‘Secrets of a Soprano’ by Miranda Neville

soas mnSTORY: Teresa Foscari, Europe’s most famous opera singer, comes to London to make a fresh start and find her long lost English family. Her peerless voice thrills everyone—except Maximilian Hawthorne, Viscount Allerton, the wealthy owner of a rival opera house. Notorious Teresa Foscari is none other than Tessa, the innocent girl who broke his youthful heart. Yet Max still wants her, like no other woman.

Amidst backstage intrigue and the sumptuous soirées of fashionable London, the couple’s rivalry explodes in bitter accusations and smashed china. Tessa must fight for her career—and resist her attraction to Max, the man she once loved and who now holds the power to destroy her.

REVIEW: London – 1818

Maximillian (Max) Hawthorne, Viscount Allerton, is quite taken with the singing voice of a soprano, Teresa (Tessa) Foscari, a.k.a., La Foscari and LaDivinia, and he realizes that her talent is far superior to any that he offers at the Regent Opera House. Now, Max has decided to try and steal her away from the Tavistock Theater by offering her more money. She is singing at the Tavistock Theater which is managed by Bartholomew Mortimer, a rival to the Regent.

Tessa has taken the job with Mortimer as she desperately needs money. However, he is proving to be a crude and pushy man reminding her that she is actually under contract to him.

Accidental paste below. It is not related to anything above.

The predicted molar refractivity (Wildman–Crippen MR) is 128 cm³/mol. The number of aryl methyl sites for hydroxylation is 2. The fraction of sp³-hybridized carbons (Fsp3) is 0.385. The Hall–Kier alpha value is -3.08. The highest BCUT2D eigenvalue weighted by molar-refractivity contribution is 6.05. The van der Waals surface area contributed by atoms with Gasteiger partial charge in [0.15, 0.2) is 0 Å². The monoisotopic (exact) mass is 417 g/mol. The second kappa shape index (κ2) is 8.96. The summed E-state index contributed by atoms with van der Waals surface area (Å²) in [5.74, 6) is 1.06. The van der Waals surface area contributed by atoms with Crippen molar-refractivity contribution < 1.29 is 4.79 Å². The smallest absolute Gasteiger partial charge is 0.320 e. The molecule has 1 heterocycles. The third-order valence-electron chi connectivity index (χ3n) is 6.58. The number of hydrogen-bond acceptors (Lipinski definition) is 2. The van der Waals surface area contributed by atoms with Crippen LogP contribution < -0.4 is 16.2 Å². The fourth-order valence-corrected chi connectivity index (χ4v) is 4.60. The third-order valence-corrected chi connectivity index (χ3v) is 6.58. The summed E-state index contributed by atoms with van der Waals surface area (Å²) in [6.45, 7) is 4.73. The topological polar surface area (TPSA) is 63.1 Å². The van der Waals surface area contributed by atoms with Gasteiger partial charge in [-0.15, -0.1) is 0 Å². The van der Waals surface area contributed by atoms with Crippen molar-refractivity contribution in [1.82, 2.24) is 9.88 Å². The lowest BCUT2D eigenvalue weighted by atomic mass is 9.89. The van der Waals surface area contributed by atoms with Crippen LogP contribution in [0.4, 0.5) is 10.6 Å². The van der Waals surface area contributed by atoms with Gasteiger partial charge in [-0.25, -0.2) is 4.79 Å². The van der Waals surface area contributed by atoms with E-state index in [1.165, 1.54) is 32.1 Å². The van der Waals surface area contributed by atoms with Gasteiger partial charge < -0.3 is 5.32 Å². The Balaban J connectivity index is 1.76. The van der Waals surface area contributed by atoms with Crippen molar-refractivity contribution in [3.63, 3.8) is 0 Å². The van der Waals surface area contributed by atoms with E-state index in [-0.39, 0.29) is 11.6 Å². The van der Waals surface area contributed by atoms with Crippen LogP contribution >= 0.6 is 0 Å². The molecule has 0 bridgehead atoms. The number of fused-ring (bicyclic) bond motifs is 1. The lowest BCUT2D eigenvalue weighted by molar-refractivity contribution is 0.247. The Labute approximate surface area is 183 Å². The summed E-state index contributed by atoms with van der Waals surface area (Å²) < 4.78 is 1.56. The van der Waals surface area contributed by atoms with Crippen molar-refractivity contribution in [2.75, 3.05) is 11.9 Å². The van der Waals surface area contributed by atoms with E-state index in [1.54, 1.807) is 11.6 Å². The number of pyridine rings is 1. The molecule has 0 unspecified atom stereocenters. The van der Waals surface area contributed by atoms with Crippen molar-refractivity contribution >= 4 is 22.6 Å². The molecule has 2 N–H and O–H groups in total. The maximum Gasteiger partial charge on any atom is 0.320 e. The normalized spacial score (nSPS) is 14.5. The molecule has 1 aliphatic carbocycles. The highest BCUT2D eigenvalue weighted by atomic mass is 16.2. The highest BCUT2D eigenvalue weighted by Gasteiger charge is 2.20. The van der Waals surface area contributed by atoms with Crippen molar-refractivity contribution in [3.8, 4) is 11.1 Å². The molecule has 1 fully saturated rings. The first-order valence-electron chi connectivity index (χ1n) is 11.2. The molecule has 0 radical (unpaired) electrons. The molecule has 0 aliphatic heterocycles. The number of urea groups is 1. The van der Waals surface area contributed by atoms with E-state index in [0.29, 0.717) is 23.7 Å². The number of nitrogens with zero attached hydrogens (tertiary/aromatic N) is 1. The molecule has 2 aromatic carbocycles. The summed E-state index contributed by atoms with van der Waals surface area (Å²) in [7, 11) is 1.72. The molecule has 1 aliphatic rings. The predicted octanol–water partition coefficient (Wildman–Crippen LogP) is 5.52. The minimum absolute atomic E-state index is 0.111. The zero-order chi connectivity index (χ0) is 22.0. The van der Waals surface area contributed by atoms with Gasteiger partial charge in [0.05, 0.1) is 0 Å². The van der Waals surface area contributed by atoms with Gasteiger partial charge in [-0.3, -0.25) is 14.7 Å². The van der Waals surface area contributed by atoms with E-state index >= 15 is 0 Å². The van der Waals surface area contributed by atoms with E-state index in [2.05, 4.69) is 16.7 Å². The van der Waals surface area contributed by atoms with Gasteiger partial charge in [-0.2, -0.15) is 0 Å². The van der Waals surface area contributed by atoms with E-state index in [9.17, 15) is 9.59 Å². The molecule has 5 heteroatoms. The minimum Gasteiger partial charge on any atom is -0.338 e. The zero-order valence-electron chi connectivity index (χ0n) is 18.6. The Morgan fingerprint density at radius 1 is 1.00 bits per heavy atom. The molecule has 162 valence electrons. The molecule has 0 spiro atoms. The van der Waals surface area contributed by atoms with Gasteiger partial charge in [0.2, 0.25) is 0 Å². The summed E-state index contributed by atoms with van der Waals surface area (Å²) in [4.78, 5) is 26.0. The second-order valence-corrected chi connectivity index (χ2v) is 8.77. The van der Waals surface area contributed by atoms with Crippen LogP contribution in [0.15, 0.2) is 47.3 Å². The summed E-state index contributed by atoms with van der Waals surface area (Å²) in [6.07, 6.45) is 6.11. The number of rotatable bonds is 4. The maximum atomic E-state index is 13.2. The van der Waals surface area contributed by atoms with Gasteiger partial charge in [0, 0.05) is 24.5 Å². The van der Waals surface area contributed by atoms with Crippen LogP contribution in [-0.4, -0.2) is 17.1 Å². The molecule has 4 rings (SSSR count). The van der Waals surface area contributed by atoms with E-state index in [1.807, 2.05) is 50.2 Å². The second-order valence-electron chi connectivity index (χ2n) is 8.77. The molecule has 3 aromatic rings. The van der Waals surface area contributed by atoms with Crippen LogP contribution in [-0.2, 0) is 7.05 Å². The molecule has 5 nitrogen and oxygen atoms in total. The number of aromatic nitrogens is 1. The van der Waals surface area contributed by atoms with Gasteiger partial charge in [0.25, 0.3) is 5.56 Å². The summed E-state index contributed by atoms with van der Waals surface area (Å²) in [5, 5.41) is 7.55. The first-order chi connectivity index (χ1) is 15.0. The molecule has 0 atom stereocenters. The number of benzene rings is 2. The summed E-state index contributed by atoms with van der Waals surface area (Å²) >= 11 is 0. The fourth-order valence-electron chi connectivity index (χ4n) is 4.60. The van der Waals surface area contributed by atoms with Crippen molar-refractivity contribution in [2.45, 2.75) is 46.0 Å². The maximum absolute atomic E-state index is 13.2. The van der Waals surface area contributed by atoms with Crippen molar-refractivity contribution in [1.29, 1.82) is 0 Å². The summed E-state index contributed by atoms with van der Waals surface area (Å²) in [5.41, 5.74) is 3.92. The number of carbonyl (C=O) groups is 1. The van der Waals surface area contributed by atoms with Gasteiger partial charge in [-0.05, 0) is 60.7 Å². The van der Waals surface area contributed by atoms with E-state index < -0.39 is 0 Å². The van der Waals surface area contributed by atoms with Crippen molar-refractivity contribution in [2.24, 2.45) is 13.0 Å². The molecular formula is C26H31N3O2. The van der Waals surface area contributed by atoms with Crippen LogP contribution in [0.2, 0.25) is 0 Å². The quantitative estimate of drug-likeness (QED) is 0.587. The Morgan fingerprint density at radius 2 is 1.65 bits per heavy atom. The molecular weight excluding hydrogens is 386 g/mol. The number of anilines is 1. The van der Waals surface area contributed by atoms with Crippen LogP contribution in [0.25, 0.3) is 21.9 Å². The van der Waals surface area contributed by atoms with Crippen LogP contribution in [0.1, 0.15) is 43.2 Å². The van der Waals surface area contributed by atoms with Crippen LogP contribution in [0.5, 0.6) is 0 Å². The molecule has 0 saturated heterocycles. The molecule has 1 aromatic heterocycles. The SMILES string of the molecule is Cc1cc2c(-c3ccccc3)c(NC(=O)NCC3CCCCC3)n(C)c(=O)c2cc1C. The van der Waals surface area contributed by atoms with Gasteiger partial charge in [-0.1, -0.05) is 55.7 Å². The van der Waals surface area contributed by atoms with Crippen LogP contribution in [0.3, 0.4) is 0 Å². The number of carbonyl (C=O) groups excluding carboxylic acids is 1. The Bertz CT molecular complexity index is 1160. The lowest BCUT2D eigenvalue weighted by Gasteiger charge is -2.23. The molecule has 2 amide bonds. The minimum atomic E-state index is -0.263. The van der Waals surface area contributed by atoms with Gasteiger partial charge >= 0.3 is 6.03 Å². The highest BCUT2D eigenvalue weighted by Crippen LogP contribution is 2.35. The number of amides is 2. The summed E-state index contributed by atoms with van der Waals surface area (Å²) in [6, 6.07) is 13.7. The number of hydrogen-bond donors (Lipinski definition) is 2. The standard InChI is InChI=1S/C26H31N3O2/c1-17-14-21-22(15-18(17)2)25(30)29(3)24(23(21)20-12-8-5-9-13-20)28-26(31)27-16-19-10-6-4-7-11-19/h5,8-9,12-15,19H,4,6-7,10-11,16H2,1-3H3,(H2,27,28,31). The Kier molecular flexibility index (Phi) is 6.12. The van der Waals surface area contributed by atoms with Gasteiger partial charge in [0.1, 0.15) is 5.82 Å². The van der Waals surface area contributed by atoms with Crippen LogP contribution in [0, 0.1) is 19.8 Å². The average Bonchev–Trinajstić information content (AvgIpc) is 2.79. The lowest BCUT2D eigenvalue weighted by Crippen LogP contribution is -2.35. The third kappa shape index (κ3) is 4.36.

In hopes of getting to see Tessa, Max sends a note inviting her to dinner, but she accepts another peer’s invitation. Max is thinking that Tessa may be the young girl he met years ago when he was just 19. He believes that she may actually be Tessa Burkett with whom he had had an affair many years ago. When they are reintroduced, they both realize that they did indeed know each other in the past. Tessa is still attracted to him and he to her. However, her reputation as having had many high level lovers in the past makes him very angry to which she reacts with disdain.

As the Regent Opera House struggles along, the Tavistock is filled with people wanting to hear La Davinia sing. However, the fear that Tessa may not be paid by Mortimer frightens her because she did not get legal advice before signing her contract with him which may be filled with loopholes.

Max’s mother is pushing him to give up the theater, get married, and provide her with grandchildren.

Max and Tessa are truly attracted to one another but both are too stubborn to give in to their emotions. Can they learn to trust each other?

In this story, I did not like either Tessa or Max. Tessa’s tendency to throw china shows me an immature woman with no self-control. For Max to spend so much time with a struggling Opera House when he should be busy with his property, investments, and family also says he’s immature.

I have enjoyed the author’s novels in the past, but this one is not a favorite.

Complimentary copy provided by the author

Connie for b2b

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